The textile mills in the State provided employment to about five lakh workers and two-third of them were women. The mills usually employed these workers as apprentices for a three-year period. Some units gave them the option to continue as permanent workers after the apprenticeship period.With reports that some of the mills were not providing adequate facilities and wages to these workers, the SIMA chairman said the association constituted a committee recently to draft the code of conduct. The programme would be finalised in a couple of months. The mills would have the option to follow the code of conduct and get a certification, he said.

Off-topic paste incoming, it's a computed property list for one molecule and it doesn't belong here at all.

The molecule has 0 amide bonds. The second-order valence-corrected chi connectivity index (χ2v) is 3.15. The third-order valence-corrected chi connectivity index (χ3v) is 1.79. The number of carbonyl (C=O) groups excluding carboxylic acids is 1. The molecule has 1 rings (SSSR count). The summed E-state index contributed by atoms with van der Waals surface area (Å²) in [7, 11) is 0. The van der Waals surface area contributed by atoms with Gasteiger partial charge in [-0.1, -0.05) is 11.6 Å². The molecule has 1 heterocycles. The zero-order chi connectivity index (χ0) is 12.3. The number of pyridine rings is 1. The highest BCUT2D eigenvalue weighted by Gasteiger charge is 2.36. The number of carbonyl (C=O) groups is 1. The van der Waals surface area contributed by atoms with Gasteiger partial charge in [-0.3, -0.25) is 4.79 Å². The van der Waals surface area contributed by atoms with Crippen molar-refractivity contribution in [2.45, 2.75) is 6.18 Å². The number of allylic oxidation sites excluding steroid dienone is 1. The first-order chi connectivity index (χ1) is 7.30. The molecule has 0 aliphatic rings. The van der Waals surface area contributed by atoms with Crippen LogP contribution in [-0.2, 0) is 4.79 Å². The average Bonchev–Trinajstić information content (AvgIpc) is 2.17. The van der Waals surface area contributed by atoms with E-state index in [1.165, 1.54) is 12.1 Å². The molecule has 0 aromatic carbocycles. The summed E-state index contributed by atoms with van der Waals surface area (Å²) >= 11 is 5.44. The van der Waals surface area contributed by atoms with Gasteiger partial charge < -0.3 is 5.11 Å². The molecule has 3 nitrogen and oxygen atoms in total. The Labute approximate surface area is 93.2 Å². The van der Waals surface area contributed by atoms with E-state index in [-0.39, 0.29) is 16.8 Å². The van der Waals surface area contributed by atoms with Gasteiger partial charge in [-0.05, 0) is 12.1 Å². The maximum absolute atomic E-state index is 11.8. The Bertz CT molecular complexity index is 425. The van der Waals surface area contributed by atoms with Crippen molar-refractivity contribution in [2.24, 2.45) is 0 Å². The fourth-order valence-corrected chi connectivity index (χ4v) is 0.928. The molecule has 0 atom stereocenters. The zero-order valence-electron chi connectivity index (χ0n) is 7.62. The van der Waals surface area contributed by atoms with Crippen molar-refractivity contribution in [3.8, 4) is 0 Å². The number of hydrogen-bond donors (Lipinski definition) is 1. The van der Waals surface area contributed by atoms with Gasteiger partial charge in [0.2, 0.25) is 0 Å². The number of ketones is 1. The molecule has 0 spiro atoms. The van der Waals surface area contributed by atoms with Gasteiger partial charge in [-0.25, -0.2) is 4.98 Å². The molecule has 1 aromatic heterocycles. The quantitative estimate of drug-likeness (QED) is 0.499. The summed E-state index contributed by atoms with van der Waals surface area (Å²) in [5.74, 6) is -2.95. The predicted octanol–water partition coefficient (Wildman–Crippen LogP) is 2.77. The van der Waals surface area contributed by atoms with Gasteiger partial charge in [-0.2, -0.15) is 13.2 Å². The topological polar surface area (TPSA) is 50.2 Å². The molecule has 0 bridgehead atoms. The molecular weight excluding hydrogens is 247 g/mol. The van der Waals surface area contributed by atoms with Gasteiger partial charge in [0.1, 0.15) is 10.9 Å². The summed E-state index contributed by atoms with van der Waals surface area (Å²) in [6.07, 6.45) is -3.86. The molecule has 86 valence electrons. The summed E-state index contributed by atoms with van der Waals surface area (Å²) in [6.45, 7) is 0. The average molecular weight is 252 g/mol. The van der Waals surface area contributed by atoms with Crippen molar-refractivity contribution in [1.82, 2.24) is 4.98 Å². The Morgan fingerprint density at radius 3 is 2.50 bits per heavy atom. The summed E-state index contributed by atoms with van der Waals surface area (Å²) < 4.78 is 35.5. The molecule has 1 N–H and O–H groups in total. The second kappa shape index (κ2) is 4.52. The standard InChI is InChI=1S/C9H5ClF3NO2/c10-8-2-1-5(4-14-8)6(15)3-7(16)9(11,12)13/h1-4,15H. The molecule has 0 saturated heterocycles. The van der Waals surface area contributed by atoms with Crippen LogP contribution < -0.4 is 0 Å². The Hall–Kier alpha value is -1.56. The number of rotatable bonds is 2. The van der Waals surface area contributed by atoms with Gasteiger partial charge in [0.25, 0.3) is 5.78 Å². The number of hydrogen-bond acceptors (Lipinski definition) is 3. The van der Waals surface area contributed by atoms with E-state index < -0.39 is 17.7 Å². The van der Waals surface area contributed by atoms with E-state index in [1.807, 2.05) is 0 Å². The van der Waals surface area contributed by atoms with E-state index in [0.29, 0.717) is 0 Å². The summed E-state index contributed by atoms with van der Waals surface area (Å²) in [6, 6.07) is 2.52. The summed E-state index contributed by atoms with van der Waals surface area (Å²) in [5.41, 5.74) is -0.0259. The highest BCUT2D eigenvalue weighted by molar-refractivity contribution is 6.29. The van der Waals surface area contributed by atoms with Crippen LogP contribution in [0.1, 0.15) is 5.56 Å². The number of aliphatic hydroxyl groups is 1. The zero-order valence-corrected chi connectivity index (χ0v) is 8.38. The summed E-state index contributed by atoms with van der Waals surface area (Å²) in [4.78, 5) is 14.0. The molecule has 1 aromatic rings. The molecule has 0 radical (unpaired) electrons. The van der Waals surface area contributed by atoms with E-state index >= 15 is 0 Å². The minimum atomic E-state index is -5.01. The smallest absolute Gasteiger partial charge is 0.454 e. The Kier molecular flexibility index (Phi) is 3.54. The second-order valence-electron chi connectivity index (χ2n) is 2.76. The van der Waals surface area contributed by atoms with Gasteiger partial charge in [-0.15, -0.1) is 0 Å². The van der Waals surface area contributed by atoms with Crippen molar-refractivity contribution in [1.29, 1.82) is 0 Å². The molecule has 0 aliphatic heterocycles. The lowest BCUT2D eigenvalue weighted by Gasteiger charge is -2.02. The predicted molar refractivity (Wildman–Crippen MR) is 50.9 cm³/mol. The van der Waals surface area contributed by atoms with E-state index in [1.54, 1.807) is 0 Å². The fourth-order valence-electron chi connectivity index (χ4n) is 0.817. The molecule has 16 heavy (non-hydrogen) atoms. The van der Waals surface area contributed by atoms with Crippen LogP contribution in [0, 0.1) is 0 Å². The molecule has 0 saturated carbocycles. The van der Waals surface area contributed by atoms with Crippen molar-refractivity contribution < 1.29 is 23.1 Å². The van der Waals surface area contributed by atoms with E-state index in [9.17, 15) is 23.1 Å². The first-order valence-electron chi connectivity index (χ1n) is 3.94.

Further, Mr.Thulasidharan said the association had written to the State and Central Governments seeking ban on cotton exports.
About 50 per cent of the cotton arrivals in the market since October 1 were covered by exporters. Cotton prices had shot up during the last two weeks though the current cotton season (September–October) had just begun and the country had a carry over stock of 72 lakh bales during the end of the last season.The domestic mills were unable to get quality cotton at affordable prices.
During the last one week, the mills had sent fax and telegram messages to the State and Union Governments seeking ban on cotton exports at least till March next year.A national-level delegation would meet the Union Textiles Minister Dayanidhi Maran in New Delhi on Wednesday.